The following routines have changed around the Bailey house since I left my 9 to 5 job.
1. Our bed is made (neatly!) every day.
2. Prima + Secondo have cleaner rooms.
3. The house is generally more in order.
4. I don’t get a regular paycheck.
It’s a strange feeling. The last item, I mean. [Truth be told, they all evoke new feelings, but No. 4 is the most foreign.]
For over a decade, I received a paycheck every two to three weeks. In that time, it was often a pleasure, a disappointment (when I thought I deserved more than I had earned), a point of pride, and a frustration. But I was always, always grateful to have a job and to earn for myself and my family.
Truth be told, not getting a paycheck has created a sort of void. It’s not been a particularly negative nor positive void, it’s just been an absence. I haven’t lost my sense of pride – because every time I see my daughters behaving politely or taking care of a friend or grabbing my waist and squeezing as hard as they can, I feel proud.
The pleasure of a paycheck still comes – albeit more sporadically – but inspires me and makes me feel proud of the project work I’ve done. The negative feelings I felt with paychecks of days gone by are mostly gone. For the time being, I’m taking some time away from experiencing first-hand the wage gap between men and women. I’m not going to have to ask anyone for a raise anytime soon, which is nice. And I’m not going to have to look at the Uncle Sam portion of the check and sigh just a little bit.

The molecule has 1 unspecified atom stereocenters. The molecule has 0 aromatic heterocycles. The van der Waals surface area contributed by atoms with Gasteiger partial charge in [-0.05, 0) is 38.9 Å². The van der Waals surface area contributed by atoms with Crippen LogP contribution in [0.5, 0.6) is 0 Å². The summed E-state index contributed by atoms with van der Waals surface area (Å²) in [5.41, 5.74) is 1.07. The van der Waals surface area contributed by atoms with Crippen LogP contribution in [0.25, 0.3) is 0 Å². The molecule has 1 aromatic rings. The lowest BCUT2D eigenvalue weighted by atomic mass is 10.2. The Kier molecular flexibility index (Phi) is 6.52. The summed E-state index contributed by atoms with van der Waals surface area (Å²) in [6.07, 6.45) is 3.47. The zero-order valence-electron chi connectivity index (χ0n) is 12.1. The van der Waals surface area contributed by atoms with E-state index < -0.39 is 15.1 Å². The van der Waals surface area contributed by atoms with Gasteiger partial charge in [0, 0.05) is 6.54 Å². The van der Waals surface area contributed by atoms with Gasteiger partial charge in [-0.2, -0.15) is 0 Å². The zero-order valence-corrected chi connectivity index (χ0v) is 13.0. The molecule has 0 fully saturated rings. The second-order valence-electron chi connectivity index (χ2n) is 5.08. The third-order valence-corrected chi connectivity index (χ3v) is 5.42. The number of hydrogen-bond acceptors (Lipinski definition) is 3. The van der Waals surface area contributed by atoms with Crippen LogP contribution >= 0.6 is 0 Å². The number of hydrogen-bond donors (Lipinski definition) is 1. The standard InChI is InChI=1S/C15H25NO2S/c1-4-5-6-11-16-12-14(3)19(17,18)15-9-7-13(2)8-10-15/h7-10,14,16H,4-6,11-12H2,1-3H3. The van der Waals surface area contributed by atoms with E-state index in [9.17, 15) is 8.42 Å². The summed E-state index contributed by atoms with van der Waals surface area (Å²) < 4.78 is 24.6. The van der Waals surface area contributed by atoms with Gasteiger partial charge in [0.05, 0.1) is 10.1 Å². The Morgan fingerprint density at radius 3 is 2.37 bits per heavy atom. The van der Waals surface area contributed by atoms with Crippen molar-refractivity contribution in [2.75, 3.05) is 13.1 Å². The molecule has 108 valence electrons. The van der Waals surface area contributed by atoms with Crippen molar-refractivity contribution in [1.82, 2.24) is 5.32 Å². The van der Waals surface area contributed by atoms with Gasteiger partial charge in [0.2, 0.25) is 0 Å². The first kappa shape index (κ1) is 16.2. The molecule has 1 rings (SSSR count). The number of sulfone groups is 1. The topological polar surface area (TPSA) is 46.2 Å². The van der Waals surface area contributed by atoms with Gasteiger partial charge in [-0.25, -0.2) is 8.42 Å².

Sometimes I worry about the future, with fret akin to a long-lost love. Will Paycheck and I reunite? Will Paycheck be all that I remember it being? Will we live happily ever after, enjoying eternal, childlike wonder at one another?
For the time being I get paid differently.
I get paid in:
1. Secondo laughing hysterically at 12:45 p.m. on a Tuesday when I grab her legs on the swing and tickle her toes; then later telling me as I get her tube-like body dressed for bed, “Mommy, I love you. That’s for sure.”
2. Being there to pick-up Prima from school each day and help her finish her homework before the clock hits 4; then taking the kids to a friend’s basketball game and pizza afterwards. (When Prima complains, “Ooooh, we’re always the first to leave,” when it is time to go home, I am oh-so-clever-and-instructive-mother and say to her, “Prima, who is keeping track?” And with total seriousness and subtle resignation for her lot in life she sighs, “I am,” and gets in the car. Of course she is!)
3. The opportunity to arrive in a moment’s notice after a panicked call from a parent, a dear friend or a school nurse. And be there for as long as it takes.
4. Mr. Bailey complimenting me on a delicious meal, served just after we’ve had a glass of wine while the kids play in the backyard under an awesome Arizona sunset.
Those four things, as examples, are supremely satisfying at this point in my life. And you can’t recreate them (like a paycheck). And you can’t pick them up again sometime in the future (like a paycheck.)
So, arrivederci, Signore Paycheck.